Why Do Lenders Sell Their Mortgages?
"Why do most home mortgage lenders sell their mortgages instead of keeping them? I have a problem with negotiating my mortgage deal with one firm over a week, then having my loan sold to another firm that I did not select, and with whom I am obliged to deal for as long as 30 years. Is it possible for me to find a lender who will promise not to sell my loan?"
Mortgage lenders comprise two very different types of institutions. The largest number are mortgage companies, or as they prefer to be called, mortgage banks. Mortgage banks are state-chartered temporary lenders who must sell the loans they originate because they do not have the long-term funding needed to hold them permanently.
Mortgage banks borrow large amounts, but only for the short periods they must hold mortgages before their sale. The unsold mortgages serve as collateral for these loans. As the mortgages are sold, the loans are repaid.
Mortgage bankers need very little capital because they have excellent collateral to secure the short-term loans they need to operate. To hold mortgages permanently would require long-term funding sources, which in turn would require much more capital. That is a different business.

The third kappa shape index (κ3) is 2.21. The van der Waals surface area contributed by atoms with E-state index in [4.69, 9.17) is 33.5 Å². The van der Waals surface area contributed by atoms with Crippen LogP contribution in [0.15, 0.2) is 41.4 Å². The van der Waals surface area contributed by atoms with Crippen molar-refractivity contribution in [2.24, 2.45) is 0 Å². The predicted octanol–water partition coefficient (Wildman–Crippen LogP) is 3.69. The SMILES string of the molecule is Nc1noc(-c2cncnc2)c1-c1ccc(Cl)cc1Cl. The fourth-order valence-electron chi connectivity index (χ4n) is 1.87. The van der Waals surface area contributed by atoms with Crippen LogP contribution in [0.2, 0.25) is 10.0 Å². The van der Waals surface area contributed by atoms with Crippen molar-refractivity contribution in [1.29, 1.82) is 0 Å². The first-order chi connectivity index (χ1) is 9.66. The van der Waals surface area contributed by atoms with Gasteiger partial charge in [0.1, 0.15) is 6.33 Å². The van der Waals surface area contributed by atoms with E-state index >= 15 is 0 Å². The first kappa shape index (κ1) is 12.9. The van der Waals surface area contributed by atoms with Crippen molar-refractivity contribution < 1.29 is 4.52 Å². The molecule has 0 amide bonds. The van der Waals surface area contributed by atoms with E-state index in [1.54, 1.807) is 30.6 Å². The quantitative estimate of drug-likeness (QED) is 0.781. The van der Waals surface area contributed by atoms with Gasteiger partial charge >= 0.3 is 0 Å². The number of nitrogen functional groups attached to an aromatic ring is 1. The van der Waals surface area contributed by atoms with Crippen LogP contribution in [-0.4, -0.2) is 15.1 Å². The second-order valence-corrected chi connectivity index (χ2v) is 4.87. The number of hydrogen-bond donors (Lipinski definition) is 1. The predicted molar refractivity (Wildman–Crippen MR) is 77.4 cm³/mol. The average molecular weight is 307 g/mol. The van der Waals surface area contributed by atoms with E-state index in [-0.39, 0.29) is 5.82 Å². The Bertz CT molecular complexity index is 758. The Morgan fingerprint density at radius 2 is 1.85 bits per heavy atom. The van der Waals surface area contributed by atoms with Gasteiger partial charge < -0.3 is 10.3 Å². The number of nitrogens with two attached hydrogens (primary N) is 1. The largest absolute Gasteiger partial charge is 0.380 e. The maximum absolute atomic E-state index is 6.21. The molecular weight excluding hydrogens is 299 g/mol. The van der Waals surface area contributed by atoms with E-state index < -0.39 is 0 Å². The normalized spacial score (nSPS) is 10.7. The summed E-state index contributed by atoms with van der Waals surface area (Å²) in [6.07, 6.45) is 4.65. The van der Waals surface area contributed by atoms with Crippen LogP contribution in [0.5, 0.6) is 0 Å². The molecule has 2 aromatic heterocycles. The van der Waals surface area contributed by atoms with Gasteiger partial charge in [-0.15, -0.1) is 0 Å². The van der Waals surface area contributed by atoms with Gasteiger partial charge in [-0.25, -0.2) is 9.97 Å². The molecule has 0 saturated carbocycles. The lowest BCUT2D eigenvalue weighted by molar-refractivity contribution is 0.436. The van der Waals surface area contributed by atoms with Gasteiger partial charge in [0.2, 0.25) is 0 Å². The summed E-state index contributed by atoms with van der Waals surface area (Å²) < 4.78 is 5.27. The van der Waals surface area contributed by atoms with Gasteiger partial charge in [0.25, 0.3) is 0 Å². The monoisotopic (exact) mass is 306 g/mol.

While mortgage banks always sell the mortgages they originate, they may retain the servicing under contract with the buyer. Where servicing is retained, borrowers continue to deal with the same firms that loaned them the money in the first place. Over the years, however, servicing has become quite concentrated among larger firms, and most mortgage banks today no longer service mortgages. They are strictly in the mortgage origination business. The upshot is that borrowers who take loans from mortgagee banks rarely have their loans serviced by the same firm.
The second type of mortgage lender is the depository institution: commercial banks, savings and loan associations, savings banks and credit unions. These institutions are chartered by both the federal and state governments to provide a wide variety of financial instruments to consumers and businesses, including deposits or deposit-type instruments, and many types of loans including home mortgages. Among these groups, only savings and loan associations have viewed themselves historically as being primarily home mortgage lenders, and since being badly burned in this market in the 1980s, their commitment today is not nearly as strong as it used to be.
Depository institutions have the capacity to hold mortgages permanently in their portfolios, if they want to, and some do. …